Dementia Symptoms

Symptoms of Dementia

Vascular Dementia

Vascular Dementia can occur as a result of age-related dementia. It includes profound memory loss, including short-term and even some long-term memory, along with impaired thought processes. Fortunately, research has shown that dementia is not an inevitable part of aging but is actually the result of Alzheimer’s disease.

Alzheimer’s and Vascular Dementia

Vascular dementia and Alzheimer’s are very similar. However, where Alzheimer’s has no definable cause and no cure, vascular dementia is caused by problems with the blood supply to the brain and can be prevented and possibly even reversed.


The symptoms for both conditions are similar. They both involve a marked decline in memory recall, including a particularly severe problem with short-term memory. It may start as forgetfulness, or a new habit of misplacing items; but the memory problems will steadily grow worse.

As time wears on, the problems extend to the ability to think clearly, clouds judgment, impairs communication and impacts the emotional stability of the person.

Common symptoms to watch for include:

  • Dizziness
  • Weakness in the legs or arms
  • Slurred speech
  • Tremors
  • Challenges balancing
  • Bladder and/ or bowel control problems
  • Trouble planning steps or following instructions
  • Trouble performing tasks that should come easily
  • Laughing or crying at inappropriate times
  • Unusual mood changes such as depression and irritability
  • Difficulty speaking and recalling words
  • Delusions, hallucinations
  • Confusion that may get worse at night or when tired
  • Changes in personality

Other Possibilities

While memory may be a clear warning sign of Alzheimer’s, there are also many other illnesses that could be causing the dementia. There are dozens of diseases and disorders that impair thinking and memory recall skills. These include:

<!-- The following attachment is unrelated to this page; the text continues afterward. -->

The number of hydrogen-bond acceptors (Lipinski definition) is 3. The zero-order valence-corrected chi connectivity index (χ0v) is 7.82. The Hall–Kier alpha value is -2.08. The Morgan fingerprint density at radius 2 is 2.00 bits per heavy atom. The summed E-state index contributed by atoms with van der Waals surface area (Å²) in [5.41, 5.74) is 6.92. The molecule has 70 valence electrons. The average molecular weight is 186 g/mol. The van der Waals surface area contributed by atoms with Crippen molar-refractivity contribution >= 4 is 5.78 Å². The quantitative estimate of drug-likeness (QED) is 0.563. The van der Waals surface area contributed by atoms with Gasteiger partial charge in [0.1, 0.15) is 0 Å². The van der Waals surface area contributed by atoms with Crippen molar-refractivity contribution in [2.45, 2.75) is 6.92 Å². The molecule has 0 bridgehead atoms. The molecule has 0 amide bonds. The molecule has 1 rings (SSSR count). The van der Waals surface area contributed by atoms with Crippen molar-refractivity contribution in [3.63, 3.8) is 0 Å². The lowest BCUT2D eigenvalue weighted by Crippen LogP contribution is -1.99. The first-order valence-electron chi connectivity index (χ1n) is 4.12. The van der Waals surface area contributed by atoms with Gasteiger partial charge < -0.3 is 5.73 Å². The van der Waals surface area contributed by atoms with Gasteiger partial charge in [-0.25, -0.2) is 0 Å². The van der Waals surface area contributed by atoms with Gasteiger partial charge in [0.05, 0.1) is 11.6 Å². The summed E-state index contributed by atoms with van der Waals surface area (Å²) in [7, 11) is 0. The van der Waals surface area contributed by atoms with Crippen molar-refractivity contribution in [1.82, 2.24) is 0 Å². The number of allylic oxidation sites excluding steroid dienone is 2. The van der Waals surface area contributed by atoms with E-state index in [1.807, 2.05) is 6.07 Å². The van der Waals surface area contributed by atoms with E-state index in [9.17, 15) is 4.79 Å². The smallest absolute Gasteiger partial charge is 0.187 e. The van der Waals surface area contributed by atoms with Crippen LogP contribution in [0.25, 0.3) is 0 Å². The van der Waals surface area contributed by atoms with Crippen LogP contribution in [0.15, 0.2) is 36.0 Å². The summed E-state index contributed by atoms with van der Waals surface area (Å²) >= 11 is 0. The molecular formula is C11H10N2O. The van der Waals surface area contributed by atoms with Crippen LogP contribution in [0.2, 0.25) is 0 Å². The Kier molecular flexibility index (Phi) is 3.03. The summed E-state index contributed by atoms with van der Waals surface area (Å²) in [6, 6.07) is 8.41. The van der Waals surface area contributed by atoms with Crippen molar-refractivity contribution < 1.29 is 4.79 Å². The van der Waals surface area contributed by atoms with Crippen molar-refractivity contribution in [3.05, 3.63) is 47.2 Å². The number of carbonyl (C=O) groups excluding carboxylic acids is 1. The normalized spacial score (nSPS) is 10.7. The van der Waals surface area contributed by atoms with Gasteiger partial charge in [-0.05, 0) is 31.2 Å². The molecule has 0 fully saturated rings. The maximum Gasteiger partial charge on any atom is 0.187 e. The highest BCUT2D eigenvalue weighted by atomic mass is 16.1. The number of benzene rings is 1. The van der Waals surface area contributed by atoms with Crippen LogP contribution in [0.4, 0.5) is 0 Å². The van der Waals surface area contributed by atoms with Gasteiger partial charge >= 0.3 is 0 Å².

• Poisoning
  • Viral infections
  • Malfunctioning glands
  • Benign brain tumors
  • Nutritional deficiencies


When the memory lapses are caused by something other than Alzheimer’s, it is possible to treat the memory lapses by treating the underlying problem. In roughly ten percent of cases, the cause can be found and successfully treated.

Alzheimer’s has no known treatment or cure at this time. There are medications that can help alleviate the symptoms, but they are not a cure and are not able to reverse the condition. It is estimated that up to four million people in the country have Alzheimer’s. This accounts for roughly ten percent of the over-65 population.

The number of people with vascular dementia is currently unknown. It is believed that vascular causes may account for up to one third of all reported dementia cases. It is also possible for people to have a condition called mixed dementia where Alzheimer’s and vascular dementia are both present.


There are some ways to tell the difference between vascular dementia and Alzheimer’s. The primary difference lies in how quickly the symptoms appear. Alzheimer’s symptoms appear gradually. The shift is slow and difficult to notice at first. It is typically only where the confusion and inability to manage simple tasks begins to appear that people start to suspect dementia.